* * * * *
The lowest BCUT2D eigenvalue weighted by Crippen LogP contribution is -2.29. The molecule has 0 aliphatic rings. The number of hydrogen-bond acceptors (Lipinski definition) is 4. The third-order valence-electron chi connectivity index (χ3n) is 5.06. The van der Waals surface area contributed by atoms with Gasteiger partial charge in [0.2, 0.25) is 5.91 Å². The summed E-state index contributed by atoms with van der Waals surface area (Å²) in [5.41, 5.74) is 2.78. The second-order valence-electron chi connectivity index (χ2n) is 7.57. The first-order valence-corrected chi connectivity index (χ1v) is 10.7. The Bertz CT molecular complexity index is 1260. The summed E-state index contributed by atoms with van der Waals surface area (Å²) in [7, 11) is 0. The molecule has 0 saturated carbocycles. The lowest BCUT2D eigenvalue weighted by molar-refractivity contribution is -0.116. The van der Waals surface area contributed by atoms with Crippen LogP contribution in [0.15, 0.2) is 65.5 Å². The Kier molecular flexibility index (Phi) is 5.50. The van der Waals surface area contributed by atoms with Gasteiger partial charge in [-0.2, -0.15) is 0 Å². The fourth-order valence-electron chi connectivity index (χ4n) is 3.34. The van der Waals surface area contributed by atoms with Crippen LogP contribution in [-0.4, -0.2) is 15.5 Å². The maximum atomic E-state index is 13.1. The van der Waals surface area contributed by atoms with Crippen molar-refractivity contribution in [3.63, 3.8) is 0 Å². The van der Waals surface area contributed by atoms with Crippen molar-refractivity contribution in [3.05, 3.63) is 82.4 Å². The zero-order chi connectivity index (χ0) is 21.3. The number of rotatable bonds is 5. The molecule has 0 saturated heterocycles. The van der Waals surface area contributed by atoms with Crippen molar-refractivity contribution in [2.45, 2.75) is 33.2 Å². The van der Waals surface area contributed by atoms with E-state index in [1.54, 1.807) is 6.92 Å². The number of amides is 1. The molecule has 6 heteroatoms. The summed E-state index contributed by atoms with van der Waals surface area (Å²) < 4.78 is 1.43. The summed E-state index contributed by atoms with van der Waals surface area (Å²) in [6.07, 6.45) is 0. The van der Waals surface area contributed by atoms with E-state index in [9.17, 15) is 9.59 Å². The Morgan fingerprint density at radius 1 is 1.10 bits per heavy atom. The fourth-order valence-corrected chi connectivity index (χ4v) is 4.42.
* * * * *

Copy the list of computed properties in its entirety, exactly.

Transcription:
The lowest BCUT2D eigenvalue weighted by Crippen LogP contribution is -2.29. The molecule has 0 aliphatic rings. The number of hydrogen-bond acceptors (Lipinski definition) is 4. The third-order valence-electron chi connectivity index (χ3n) is 5.06. The van der Waals surface area contributed by atoms with Gasteiger partial charge in [0.2, 0.25) is 5.91 Å². The summed E-state index contributed by atoms with van der Waals surface area (Å²) in [5.41, 5.74) is 2.78. The second-order valence-electron chi connectivity index (χ2n) is 7.57. The first-order valence-corrected chi connectivity index (χ1v) is 10.7. The Bertz CT molecular complexity index is 1260. The summed E-state index contributed by atoms with van der Waals surface area (Å²) in [7, 11) is 0. The molecule has 0 saturated carbocycles. The lowest BCUT2D eigenvalue weighted by molar-refractivity contribution is -0.116. The van der Waals surface area contributed by atoms with Crippen LogP contribution in [0.15, 0.2) is 65.5 Å². The Kier molecular flexibility index (Phi) is 5.50. The van der Waals surface area contributed by atoms with Gasteiger partial charge in [-0.2, -0.15) is 0 Å². The fourth-order valence-electron chi connectivity index (χ4n) is 3.34. The van der Waals surface area contributed by atoms with Crippen LogP contribution in [-0.4, -0.2) is 15.5 Å². The maximum atomic E-state index is 13.1. The van der Waals surface area contributed by atoms with Crippen molar-refractivity contribution in [3.63, 3.8) is 0 Å². The van der Waals surface area contributed by atoms with Crippen molar-refractivity contribution in [3.05, 3.63) is 82.4 Å². The zero-order chi connectivity index (χ0) is 21.3. The number of rotatable bonds is 5. The molecule has 0 saturated heterocycles. The van der Waals surface area contributed by atoms with Crippen molar-refractivity contribution in [2.45, 2.75) is 33.2 Å². The van der Waals surface area contributed by atoms with E-state index in [1.54, 1.807) is 6.92 Å². The number of amides is 1. The molecule has 6 heteroatoms. The summed E-state index contributed by atoms with van der Waals surface area (Å²) < 4.78 is 1.43. The summed E-state index contributed by atoms with van der Waals surface area (Å²) in [6.07, 6.45) is 0. The van der Waals surface area contributed by atoms with E-state index in [9.17, 15) is 9.59 Å². The Morgan fingerprint density at radius 1 is 1.10 bits per heavy atom. The fourth-order valence-corrected chi connectivity index (χ4v) is 4.42.